CATF itself has received hundreds of thousands of dollars from the Energy Foundation, a prominent anti-fossil fuel organization that has poured millions into anti-fracking causes.

Meanwhile, co-author on the report, League of United Latino American Citizens (LULAC) has even partnered with well-known anti-fracking group Food & Water Watch in calling on California Governor Jerry Brown to “ban fracking now.”


A look at the claims laid out in CATF’s report makes it clear that the authors are far more interested in garnering headlines than looking at the science, which is likely why this project was not peer- reviewed.  They ignored well-established data showing the benefits of shale development in their efforts to scare and mislead the public against oil and natural gas development.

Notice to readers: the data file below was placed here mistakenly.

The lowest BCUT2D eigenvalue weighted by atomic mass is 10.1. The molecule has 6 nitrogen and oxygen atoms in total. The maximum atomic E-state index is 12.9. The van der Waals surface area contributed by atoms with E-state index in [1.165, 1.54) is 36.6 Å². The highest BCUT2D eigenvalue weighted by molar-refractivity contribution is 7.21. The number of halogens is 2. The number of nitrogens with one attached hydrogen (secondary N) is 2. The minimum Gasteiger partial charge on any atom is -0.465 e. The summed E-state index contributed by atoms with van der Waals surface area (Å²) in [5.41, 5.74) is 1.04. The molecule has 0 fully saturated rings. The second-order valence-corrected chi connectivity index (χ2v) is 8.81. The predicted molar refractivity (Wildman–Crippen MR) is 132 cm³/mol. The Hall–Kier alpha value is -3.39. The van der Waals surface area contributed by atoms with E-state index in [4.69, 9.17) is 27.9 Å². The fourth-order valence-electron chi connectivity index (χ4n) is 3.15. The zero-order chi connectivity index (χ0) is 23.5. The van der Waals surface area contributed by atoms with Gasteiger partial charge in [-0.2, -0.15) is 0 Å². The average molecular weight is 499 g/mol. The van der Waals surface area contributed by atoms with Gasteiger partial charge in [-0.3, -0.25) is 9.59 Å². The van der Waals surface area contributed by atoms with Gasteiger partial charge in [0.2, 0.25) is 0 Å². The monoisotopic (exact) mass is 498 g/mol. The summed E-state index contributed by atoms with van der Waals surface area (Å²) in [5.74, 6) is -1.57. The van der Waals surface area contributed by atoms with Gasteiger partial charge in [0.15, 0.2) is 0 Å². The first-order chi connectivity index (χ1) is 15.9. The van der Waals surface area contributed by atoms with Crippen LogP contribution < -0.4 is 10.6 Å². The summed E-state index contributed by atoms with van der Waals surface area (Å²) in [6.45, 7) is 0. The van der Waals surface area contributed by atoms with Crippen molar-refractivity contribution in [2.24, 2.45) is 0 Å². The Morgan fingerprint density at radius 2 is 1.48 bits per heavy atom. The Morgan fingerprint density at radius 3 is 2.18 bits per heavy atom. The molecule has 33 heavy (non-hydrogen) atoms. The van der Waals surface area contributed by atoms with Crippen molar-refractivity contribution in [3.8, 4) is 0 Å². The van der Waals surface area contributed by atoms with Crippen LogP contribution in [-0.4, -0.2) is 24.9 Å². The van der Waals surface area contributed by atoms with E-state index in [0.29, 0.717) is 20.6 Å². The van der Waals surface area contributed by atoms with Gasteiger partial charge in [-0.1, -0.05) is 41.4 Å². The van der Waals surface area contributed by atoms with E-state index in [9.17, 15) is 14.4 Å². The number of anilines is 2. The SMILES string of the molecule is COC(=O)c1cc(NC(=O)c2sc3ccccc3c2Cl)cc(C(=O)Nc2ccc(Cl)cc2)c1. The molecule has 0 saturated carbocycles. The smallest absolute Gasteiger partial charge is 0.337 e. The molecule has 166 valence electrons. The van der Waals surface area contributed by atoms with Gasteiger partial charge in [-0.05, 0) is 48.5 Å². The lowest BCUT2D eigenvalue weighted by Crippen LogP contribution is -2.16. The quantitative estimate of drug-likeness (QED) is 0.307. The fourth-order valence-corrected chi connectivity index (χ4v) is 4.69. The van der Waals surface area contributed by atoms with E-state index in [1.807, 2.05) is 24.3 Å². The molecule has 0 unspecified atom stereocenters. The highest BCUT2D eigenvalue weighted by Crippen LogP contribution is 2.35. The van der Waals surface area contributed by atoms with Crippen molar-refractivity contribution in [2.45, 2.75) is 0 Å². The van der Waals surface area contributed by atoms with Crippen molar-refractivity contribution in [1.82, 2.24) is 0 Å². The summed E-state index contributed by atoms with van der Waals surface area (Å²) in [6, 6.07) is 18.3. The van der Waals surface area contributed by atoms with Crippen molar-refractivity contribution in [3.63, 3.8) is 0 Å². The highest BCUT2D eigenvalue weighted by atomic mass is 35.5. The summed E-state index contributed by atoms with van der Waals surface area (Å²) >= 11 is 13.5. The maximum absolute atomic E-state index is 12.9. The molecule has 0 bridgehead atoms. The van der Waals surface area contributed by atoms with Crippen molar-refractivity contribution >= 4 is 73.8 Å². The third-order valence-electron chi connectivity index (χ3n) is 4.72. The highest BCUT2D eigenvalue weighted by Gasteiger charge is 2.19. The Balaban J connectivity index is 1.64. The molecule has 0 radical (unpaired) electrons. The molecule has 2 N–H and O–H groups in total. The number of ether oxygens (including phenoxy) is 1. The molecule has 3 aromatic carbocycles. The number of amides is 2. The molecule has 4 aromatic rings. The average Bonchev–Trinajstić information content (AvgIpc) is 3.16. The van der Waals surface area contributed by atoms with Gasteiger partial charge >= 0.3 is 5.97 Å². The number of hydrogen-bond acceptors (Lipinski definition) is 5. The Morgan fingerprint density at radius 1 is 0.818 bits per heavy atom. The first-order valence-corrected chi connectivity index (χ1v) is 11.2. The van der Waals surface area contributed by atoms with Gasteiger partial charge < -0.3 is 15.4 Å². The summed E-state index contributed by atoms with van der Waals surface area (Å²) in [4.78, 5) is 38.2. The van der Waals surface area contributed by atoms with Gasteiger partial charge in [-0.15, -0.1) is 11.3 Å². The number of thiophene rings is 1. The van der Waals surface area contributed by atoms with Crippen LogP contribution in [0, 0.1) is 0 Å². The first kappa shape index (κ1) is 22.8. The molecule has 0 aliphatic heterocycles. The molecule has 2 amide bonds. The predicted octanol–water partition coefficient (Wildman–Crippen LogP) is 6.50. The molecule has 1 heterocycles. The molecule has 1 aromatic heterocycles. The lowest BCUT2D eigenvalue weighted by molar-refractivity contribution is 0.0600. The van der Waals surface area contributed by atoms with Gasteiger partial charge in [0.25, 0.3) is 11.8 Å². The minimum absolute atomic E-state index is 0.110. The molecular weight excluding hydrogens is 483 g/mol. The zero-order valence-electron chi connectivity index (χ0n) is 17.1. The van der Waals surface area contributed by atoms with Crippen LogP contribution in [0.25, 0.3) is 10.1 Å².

Meanwhile, national Latino leaders like Ken Salazar, former Secretary of the Department of the Interior and current leader of Hillary Clinton’s latino White House transition team and former Denver Mayor and Secretary  of Transportation under President Bill Clinton, Federico Peña support fracking, and the jobs, economic growth and environmental benefits that go along with increased domestic energy development.

Originally posted Sept 29, 2016 at EnergyInDepth

Posted in: Politics